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The Reluctant Giant Killer



While on vacation I found myself playing chess in what seemed like a king's age.  We fell into a conversation about past chess greats.  I of course brought up Bobby Fischer.  My Danish friend mentioned a grandmaster from his country but couldn't remember his name.  As it turns out, he meant Bent Larsen, one of Fischer's toughest opponents, and whom Fischer beat on his way to claiming the world championship in 1972.

Fischer and Larsen were considered the two greatest threats outside the Soviet Union at the time.  Both were young prodigies.  Both were known for their daring and cunning, throwing more experienced chess players off guard.  The two met in Denver, Colorado, in the summer of 1971.  Larsen wasn't used to the high altitude and heat, and felt this gave Fischer an unfair home country advantage, which the young American seized upon to set up his fateful match with Boris Spassky the following year in Reykjavik.   If Larsen had more favorable conditions it may have very well been he who broke the Soviet stranglehold on the world of chess at the time.


For three years, Fischer would dominate the chess world and become a major celebrity in the United States.  Not bad for a young man who had already contemplated retirement twice from the game, but Fischer seemed unbeatable when he began his run for a world championship in 1970, taking out former world champion Tigran Petrosian in another hotly contested match in Buenos Aires, covered by Sports Illustrated.

Put in the context of the Cold War, this was a monumental victory for the United States, but Fischer was uncomfortable with his celebrity.  He enjoyed the game itself, not all the political baggage that came with it.  He was already under scrutiny for playing Fidel Castro in a game of chess during an unsanctioned visit to Havana in 1966.  He held his Soviet opponents in high esteem, particularly Petrosian who he had played a number of times before in world competitions.  If Fischer was a giant killer, he was a reluctant one.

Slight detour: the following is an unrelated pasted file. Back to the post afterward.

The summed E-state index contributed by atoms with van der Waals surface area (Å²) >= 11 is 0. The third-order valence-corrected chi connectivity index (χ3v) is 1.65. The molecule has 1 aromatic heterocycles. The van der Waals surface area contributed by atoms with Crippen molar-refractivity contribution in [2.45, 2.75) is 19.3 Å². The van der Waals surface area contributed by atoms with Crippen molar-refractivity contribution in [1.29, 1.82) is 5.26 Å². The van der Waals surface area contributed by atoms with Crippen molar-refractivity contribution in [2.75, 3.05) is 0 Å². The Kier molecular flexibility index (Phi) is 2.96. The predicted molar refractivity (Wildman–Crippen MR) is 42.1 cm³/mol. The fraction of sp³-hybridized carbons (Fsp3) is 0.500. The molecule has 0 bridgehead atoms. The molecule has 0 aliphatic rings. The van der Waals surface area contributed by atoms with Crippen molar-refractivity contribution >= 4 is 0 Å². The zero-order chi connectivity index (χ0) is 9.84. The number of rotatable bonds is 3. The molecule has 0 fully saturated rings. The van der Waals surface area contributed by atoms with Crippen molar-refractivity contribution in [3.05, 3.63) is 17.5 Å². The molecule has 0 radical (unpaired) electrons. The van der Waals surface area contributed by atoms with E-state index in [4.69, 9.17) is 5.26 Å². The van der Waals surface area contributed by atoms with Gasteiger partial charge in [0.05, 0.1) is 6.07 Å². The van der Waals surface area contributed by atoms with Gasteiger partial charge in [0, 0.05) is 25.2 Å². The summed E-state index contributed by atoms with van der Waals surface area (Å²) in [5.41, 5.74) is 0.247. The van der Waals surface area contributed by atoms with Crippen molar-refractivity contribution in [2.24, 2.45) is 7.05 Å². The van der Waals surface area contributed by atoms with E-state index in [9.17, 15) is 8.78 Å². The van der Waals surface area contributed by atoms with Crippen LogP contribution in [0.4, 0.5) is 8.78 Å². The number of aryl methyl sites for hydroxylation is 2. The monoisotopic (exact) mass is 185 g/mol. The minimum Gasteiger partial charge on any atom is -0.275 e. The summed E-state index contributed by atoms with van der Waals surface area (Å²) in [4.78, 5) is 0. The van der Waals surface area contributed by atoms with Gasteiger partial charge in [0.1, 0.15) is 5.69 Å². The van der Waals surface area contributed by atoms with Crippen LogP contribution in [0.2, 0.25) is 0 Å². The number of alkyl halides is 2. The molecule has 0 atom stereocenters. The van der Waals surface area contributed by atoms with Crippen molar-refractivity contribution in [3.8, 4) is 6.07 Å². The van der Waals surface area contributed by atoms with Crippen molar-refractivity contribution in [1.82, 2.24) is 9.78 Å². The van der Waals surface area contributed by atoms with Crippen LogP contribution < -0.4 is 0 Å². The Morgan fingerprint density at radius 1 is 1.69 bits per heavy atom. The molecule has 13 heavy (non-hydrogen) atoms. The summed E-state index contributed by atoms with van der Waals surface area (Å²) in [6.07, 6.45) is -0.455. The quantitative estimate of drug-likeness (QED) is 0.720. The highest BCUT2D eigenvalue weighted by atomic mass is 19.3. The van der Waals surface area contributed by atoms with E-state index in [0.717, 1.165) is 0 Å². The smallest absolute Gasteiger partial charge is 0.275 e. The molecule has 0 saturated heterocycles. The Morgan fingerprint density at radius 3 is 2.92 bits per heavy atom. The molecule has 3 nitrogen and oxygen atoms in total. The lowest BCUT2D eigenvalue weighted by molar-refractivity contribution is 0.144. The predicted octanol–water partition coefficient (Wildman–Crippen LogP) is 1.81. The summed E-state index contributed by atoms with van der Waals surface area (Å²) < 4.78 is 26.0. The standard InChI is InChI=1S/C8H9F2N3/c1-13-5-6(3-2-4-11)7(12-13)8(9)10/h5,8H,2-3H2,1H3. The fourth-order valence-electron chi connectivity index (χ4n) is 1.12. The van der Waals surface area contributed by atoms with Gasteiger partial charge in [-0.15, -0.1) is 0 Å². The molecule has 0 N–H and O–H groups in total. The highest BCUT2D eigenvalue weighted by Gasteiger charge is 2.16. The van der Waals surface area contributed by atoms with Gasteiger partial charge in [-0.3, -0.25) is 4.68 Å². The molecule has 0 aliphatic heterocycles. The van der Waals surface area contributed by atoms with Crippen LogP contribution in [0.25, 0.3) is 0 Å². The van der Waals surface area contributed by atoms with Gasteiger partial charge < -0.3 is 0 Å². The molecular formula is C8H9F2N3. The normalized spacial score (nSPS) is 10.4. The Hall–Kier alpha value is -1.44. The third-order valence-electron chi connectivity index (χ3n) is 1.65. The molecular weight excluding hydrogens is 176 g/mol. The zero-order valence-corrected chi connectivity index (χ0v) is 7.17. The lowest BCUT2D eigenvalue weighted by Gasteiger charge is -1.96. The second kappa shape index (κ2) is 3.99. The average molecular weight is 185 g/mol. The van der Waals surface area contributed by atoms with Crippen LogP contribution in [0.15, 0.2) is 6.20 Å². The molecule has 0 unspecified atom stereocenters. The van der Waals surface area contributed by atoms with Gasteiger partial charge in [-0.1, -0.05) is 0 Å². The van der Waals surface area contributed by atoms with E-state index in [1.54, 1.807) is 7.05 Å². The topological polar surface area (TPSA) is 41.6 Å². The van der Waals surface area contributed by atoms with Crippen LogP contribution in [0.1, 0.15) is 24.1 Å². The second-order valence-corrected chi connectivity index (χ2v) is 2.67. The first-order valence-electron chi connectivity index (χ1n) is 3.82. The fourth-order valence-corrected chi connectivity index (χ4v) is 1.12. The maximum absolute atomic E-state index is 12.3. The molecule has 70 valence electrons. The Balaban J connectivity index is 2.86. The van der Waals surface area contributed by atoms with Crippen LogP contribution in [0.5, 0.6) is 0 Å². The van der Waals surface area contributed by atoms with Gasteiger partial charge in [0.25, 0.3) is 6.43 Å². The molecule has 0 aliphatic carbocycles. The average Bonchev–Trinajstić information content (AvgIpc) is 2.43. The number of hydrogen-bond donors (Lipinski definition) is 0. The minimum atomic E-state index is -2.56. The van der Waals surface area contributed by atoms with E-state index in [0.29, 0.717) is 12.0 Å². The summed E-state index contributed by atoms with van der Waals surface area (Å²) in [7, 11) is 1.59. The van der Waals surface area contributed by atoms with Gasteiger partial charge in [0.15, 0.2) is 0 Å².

After  that memorable match with Spassky, it seemed Fischer had nothing left to prove, relinquishing the world title in 1975 and disappearing from the world of chess.  In 1992, he once again defied the US government by playing a rematch with Boris Spassky in Yugoslavia, which he won.  Fischer still considered himself world champion, but a young Garry Kasparov was now regarded as the world's top player.

After the match, Fischer would settle in Hungary, as he was considered a fugitive by the United States.  Twelve years later, federal authorities tracked him down and detained him in Japan, where he briefly resided.  Eventually, he was granted asylum in Iceland in 2005.  A sad end for one of the world's greatest chess players.

His 60 Memorable Games live on, considered one of the greatest books on chess, written before his assault on the world championship. In 2011, Frank Brady published a book on Fischer.  Here is a review by Garry Kasparov who long wished for the opportunity to play him.

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